Here is a bit more information about All The Government’s Information, Carl Malamud’s “Google Tech Talk” (51 min video) May 24, 2006. (See also our post: Carl Malamud on “All The Government’s Information”).
I urge you to listen to this because there is so much that government information specialists will find interesting. The prepared part of the talk is only about 22 minutes. There is enough technology to make the talk interesting to technologists, but not so much as to make it uninteresting to the non-technologist. Most of the talk is about ideas and how to make them happen, not the technology.
Here are my notes about some interesting parts — with (very approximate) references to the minute:second time within the video.
The heart of Carl’s talk is his description of his new project, The Public Memory Trust (17:11), and its first project, “Washington Bridge” (14:43). The trust has a mission “of building public works projects on the internet.” The Washington Bridge project is an attempt to get video from Congressional hearing rooms to the real world and to the internet in real time and to archive the video permanently. His goal is to demonstrate the feasibility and practicality and utility of this kind of service so that it can be taken over and run by others. (This is the same thing he did with SEC data.) He sees training other to do the same thing at the state and local level and replicating the service (48:30). He says that if there is a public proceeding, the public needs to have access to it, now and forever and it needs to be archived.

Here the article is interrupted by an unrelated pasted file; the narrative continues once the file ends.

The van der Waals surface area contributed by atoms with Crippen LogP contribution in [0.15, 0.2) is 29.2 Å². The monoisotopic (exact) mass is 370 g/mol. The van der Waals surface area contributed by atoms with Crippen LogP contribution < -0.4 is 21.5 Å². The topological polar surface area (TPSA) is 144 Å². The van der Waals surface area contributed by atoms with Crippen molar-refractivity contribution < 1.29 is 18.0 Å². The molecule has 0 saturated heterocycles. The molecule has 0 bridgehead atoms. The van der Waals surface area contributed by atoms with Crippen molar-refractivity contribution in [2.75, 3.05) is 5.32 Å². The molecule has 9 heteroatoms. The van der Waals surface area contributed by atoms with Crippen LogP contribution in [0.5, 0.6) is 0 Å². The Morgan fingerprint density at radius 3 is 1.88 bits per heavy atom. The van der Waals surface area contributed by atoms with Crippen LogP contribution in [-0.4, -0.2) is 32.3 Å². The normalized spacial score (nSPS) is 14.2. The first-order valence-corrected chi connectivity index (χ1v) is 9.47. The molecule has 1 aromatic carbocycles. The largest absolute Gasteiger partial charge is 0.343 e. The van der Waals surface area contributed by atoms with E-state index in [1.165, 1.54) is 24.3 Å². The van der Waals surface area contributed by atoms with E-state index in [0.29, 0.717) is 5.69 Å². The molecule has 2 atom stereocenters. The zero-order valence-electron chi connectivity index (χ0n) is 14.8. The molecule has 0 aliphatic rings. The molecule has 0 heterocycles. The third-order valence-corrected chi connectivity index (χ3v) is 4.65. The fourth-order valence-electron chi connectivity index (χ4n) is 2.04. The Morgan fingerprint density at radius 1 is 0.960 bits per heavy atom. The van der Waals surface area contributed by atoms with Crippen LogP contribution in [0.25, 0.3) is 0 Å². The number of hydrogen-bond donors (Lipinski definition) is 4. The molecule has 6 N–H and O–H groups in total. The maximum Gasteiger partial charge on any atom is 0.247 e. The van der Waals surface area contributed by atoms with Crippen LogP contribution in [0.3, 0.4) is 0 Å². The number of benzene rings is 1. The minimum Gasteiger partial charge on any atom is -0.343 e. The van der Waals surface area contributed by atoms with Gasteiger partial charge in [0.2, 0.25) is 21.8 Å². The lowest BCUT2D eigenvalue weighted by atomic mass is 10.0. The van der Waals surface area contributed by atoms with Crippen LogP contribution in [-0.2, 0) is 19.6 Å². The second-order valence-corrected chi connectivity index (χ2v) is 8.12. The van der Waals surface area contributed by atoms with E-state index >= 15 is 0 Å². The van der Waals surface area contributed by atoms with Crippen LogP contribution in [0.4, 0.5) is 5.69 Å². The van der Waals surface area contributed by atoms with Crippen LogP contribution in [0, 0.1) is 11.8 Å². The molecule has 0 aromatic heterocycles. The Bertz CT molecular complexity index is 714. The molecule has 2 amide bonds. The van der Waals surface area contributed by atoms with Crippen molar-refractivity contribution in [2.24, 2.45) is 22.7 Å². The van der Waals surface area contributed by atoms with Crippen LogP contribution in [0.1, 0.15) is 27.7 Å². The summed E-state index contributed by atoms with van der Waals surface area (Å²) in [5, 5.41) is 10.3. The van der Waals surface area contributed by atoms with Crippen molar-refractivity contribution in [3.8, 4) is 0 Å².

I find it particularly interesting that Carl’s vision is to provide “the data” (i.e., the raw video streams) not just to service providers (such as television networks and Google Video), but also to anyone who might want to “take this data and do something with it.” He mentions technology companies that could use huge amounts of video as raw material for their experiments with creating digital signatures, creating metadata automatically, and doing speech to text conversion, but, presumably, “the data” would be available for anyone to use and reuse as they please. At question time someone asks about peer-to-peer and Carl says, “bittorrent service on the entire archive is a no-brainer” (40:25).
Carl says he spoke to Bruce James at GPO about the project and GPO is giving the project a “GPO fellow” position. (18:00 – 20:00) But a key part of Carl’s goal is to create a “large public domain archive” — something that GPO has never explicitly stated that it is willing to do in quite the same way. GPO’s model is to hold onto and control access to government information; Carl’s model is to distribute it and make it available to others. He notes that “in the long run, I would like to see every library in the country have a peta-byte of disk and a permanent archive of all congressional proceedings.” (18:07)
Net-Neutrality comes up briefly (47:00 to 48:30)
Meta-data creation is discussed in several places (e.g. at 25 minutes and 35 minutes).
Carl’s slide with links is at http://public.resource.org/google.techtalk.html.
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